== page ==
Iteration 3: Multithreaded JAXP XSLT Transformation
Starting with JDK 5 (1.5) and above, Java introduced a really useful utility library for concurrent programming
. With a few lines of code you can create a thread pool and give that thread pool discrete tasks to execute in the background. Thread pools are very important for bulk background processing, as the overhead to create and destroy threads is so large that doing so on a routine basis can eliminate any positive effect of multi-threading your program. You want to minimize thread creation wherever possible and the concurrency library does this for you automatically. The simplest way to do this is to create a fixed-size thread pool as follows:
ExecutorService executor =
This type of thread pool creates the number of threads given as input once, up front, and all those threads just wait around until given a task to run. After a task is finished executing, the thread does not terminate, it just sleeps until it is assigned another task to run. The executor object handles queuing the tasks for you. So all you need to do is create a task, which is simply a Java class extending either the Runnable or Callable interface, and then tell the executor to execute that task when a thread in the pool is available:
transformer, outputWriter, newDocument));
Unfortunately, you still need to put a lot of thought into how you can restructure your program to take advantage of that thread pool. Good candidates for thread pool tasks are sequences of processing that repeat many times during the execution of one particular program feature. The best candidates are processing actions that can be executed in any order. Remember that tasks run on a thread pool are always in the background and as such you cannot guarantee the order in which they execute.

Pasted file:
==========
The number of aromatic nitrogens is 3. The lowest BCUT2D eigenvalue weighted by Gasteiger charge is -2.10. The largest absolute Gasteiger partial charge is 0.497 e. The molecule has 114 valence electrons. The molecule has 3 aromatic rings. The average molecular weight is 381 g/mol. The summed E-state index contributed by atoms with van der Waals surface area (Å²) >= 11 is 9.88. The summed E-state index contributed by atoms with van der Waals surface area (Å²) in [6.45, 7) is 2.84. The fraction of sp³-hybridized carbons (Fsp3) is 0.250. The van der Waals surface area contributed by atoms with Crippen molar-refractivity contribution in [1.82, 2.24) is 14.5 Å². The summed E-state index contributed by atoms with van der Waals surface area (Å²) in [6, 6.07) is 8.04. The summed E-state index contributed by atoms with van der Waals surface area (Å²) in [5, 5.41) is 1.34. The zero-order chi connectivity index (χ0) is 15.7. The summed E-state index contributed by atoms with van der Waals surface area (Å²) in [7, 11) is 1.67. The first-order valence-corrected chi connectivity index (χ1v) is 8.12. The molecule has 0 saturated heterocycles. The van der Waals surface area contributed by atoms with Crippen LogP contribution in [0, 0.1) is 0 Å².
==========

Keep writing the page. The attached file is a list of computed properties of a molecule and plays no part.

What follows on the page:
In this programming problem, you have three actions performed time and time again:
- Parsing the input file for each record, copying each record into an XML document for individual XSLT transformation
- Running the XSLT transformation
- Appending the output of the XSLT transformation to the output file
I don't think the dom4j library would support multithreaded parsing. The library parses the input file as a sequential file via a SAX parser. So cross #1 off the above list; it will be performed as a single thread in the main program. That leaves #2 and #3, both of which can be done in parallel. But when you do that, do you need to maintain an order in the output file that is equivalent to the order defined in the input file? Not for this exercise since the output file can be reordered, as long as all input records are properly transformed. If you need to maintain order, you still can but it requires a more complex program.
You will create a thread pool task to do a combination of #2 and #3. Hopefully the single-threaded #1 action is much faster than the combination of #2 and #3, or you won't get much of a benefit from multi-threading the program. Before going through all the work of restructuring the program, however, verify that assumption! I did.
The MultiThreadSplitXSLT.java file (see Listing 8) shows the updated main program class, which takes an additional input parameter: the number of threads to allocate in the fixed-size thread pool. It creates the thread pool, starts an incremental parse and transformation of the large input XML file, waits for it to complete, and ends the output file and program.